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Augusta Read Thomas

Chicago, IL   

 

Grammy winning composer, Augusta Read Thomas’s impressive body of works embodies unbridled passion and fierce poetry.  The New Yorker Magazine called her “a true virtuoso composer.” Championed by such luminaries as Barenboim, Rostropovich, Boulez, Eschenbach, Salonen, Maazel, Ozawa, and Knussen, she rose early to the top of her profession.  Later, as an influential teacher at Eastman, Northwestern, Tanglewood, now she is the 16th ever University Professor (one of five current University Professors) at The University of Chicago. Former Chairperson of the American Music Center (now NEWMUSIC USA), she has become one of the most recognizable and widely loved figures in American Music.

Thomas was the longest-serving Mead Composer-in-Residence for Daniel Barenboim and Pierre Boulez with the Chicago Symphony from 1997 through 2006, a residency that culminated in the premiere of Astral Canticle – one of two finalists for the 2007 Pulitzer Prize in Music. During her residency, Thomas not only premiered nine commissioned works, but was central toward establishing the thriving MusicNOW series. Upcoming commissioners are from the Boston Symphony and the Fromm Foundation. She won the Ernst von Siemens Music Prize and many other awards.

In February 2015, music critic Edward Reichel wrote, “She has secured for herself a permanent place in the pantheon of American composers of the 20th and 21st centuries. She is without question one of the best and most important composers that this country has today. Her music has substance and depth and a sense of purpose. She has a lot to say and she knows how to say it.”

Former Chairperson of the American Music Center, she serves on many boards, is a generous citizen in the profession at large, and, according to the American Academy of Arts and Letters, “has become one of the most recognizable and widely loved figures in American Music.”  She imagined and spearheaded the Ear Taxi Festival.

The music of Augusta Read Thomas (b. 1964) is majestic, elegant, lyrical, it is “boldly considered music that celebrates the sound of the instruments and reaffirms the vitality of orchestral music.” (Philadelphia Inquirer) The New Yorker Magazine, in October 2012, called Augusta “a true virtuoso composer.” Her deeply personal music is guided by her particular sense of musical form, rhythm, timbre, and harmony. But given this individuality, her music is affected by history – in Thomas’ words, “Old music deserves new music and new music needs old music.” For Thomas, this means cherishing her place within the musical tradition and giving credit to those who have forged the musical paths she follows and from which she innovates. “You can hear the perfumes of my metaphorical grandparents,” Thomas states, “there is a wonderful tradition that I adore, I understand, and care about, but I have my two feet facing forward.” Thomas’ vision toward the future, her understanding of the present, and her respect for the past is evident in her art. Most striking in her music, though, is its exquisite humanity and poetry of the soul. The notion that music takes over where words cease is hardly more true than in Thomas’ musical voice. Donald Rosenberg of Gramophone wrote, “Heart and soul in the breathtaking music of a thoughtful contemporary composer. Thomas’s brainy brand of modernism reveals a lively, probing mind allied to a beating heart.”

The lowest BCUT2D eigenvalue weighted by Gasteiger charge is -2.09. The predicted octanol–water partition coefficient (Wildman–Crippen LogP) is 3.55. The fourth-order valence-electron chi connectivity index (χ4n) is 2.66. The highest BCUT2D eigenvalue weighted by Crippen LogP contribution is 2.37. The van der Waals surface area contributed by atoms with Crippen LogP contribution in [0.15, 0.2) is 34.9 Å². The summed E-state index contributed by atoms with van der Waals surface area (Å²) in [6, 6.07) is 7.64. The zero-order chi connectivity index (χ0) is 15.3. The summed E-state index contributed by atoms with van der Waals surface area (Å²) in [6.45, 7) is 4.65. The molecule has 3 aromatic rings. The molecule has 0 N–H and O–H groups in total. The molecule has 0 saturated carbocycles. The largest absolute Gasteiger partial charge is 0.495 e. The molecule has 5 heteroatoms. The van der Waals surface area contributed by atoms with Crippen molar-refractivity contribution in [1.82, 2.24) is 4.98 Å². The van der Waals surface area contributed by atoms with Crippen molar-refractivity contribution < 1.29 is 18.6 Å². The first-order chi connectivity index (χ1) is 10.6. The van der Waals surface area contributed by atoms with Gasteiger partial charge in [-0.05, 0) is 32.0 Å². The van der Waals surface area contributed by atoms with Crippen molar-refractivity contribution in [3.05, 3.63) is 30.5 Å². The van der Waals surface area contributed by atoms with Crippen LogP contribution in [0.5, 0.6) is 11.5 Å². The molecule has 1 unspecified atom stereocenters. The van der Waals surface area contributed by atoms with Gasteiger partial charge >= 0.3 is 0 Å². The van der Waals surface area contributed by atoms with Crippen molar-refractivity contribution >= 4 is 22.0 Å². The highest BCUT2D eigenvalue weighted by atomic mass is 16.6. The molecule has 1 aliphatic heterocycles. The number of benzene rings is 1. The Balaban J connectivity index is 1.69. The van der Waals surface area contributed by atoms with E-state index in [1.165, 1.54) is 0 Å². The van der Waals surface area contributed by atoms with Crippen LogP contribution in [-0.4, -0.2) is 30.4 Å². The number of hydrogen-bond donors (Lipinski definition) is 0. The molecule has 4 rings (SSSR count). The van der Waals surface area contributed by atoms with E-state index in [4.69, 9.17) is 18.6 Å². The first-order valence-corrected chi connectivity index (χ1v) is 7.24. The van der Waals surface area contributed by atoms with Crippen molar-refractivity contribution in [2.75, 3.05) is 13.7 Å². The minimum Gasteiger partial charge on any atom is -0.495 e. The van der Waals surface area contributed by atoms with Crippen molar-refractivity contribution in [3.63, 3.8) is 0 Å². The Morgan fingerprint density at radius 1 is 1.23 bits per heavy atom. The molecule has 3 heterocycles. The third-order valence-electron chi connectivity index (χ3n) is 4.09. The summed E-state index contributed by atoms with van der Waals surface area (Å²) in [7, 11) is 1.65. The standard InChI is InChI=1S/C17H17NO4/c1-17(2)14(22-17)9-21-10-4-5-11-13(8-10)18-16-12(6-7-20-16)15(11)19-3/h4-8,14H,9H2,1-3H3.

The citation, read at her 2009 American Academy of Arts and Letters induction:

 

“Augusta Read Thomas’s impressive body of works embodies unbridled passion and fierce poetry.  Championed by such luminaries as Barenboim, Rostropovich, Boulez, and Knussen, she rose early to the top of her profession.  Later, as an influential teacher at Eastman, Northwestern and Tanglewood, chairperson of the American Music Center, and the Chicago Symphony’s longest-serving resident composer, she has become one of the most recognizable and widely loved figures in American Music.”

Helix Spirals for String Quartet (in 3 movements duration 23 min.)

HELIX SPIRALS for string quartet Augusta Read Thomas (1964)

I: LOCI: memory palace
II: INTERLACING: twists and threads
III: SPIRALS: life force

Helix Spirals for string quartet celebrates the Meselson-Stahl DNA replication experiment
“Helix Spirals combines explosive energy, technical virtuosity, and vivid colors and textures with an intellectual rigor of conception that lends it formal continuity and cohesion. This exciting work deserves a place in the repertoire.”
— Matthew Heck, The Boston Musical Intelligencer

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TWO E.E. CUMMINGS SONGS for girls choir

The young girls of the Elm City Girl’s Choir are singing these from memory.
1. sky candy
2. (kiss me)

“Ms. Thomas was in control of every nuance in these vividly colorful pieces”
The New York Times

“a true virtuoso composer”
The New Yorker

“…the vividly imaginative instrumental palette that Thomas has at her fingertips…established her as one of the most distinctive and rewarding US composers…”
The Guardian, London

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Selene – Moon Chariot Rituals (2015) Octet for percussion quartet and string quartet

Lloyd Schwartz, Berkshire Review for the Arts

“One of the most sheerly gorgeous audio experiences of the entire Tanglewood festival: Selene – Moon Chariot Rituals.”

Fonseca-Wollheim, New York Times

“Selene [is] a work alive with dance rhythms and vibrant colors that included both moments of painterly delicacy and comical touches. An ambitious piece taking in a wide range of moods and sonic landscapes, it received a premiere so persuasive and well balanced as to make a case for the percussion-string octet as a new standard form.”

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